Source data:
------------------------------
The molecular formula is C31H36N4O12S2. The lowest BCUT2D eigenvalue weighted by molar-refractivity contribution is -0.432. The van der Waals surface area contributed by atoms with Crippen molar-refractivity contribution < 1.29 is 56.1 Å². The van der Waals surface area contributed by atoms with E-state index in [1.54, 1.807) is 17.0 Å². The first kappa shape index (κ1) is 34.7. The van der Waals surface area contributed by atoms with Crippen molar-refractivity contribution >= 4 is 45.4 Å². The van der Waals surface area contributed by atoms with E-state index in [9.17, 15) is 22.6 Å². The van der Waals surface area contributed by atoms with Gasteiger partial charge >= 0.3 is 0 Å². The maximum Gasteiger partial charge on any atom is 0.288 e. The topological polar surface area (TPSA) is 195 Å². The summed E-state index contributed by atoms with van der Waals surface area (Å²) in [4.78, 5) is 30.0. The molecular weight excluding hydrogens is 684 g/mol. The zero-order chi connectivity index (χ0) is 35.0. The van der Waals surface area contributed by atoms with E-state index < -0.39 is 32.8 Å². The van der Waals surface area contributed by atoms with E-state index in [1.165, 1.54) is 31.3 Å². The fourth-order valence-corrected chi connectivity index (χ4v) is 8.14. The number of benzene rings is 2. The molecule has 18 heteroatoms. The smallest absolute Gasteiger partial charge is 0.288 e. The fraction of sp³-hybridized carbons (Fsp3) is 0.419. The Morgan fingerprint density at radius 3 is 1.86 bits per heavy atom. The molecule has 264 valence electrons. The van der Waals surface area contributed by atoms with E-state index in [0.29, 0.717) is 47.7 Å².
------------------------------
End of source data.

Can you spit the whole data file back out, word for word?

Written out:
The molecular formula is C31H36N4O12S2. The lowest BCUT2D eigenvalue weighted by molar-refractivity contribution is -0.432. The van der Waals surface area contributed by atoms with Crippen molar-refractivity contribution < 1.29 is 56.1 Å². The van der Waals surface area contributed by atoms with E-state index in [1.54, 1.807) is 17.0 Å². The first kappa shape index (κ1) is 34.7. The van der Waals surface area contributed by atoms with Crippen molar-refractivity contribution >= 4 is 45.4 Å². The van der Waals surface area contributed by atoms with E-state index in [9.17, 15) is 22.6 Å². The van der Waals surface area contributed by atoms with Gasteiger partial charge >= 0.3 is 0 Å². The maximum Gasteiger partial charge on any atom is 0.288 e. The topological polar surface area (TPSA) is 195 Å². The summed E-state index contributed by atoms with van der Waals surface area (Å²) in [4.78, 5) is 30.0. The molecular weight excluding hydrogens is 684 g/mol. The zero-order chi connectivity index (χ0) is 35.0. The van der Waals surface area contributed by atoms with E-state index < -0.39 is 32.8 Å². The van der Waals surface area contributed by atoms with E-state index in [1.165, 1.54) is 31.3 Å². The fourth-order valence-corrected chi connectivity index (χ4v) is 8.14. The number of benzene rings is 2. The molecule has 18 heteroatoms. The smallest absolute Gasteiger partial charge is 0.288 e. The fraction of sp³-hybridized carbons (Fsp3) is 0.419. The Morgan fingerprint density at radius 3 is 1.86 bits per heavy atom. The molecule has 264 valence electrons. The van der Waals surface area contributed by atoms with E-state index in [0.29, 0.717) is 47.7 Å².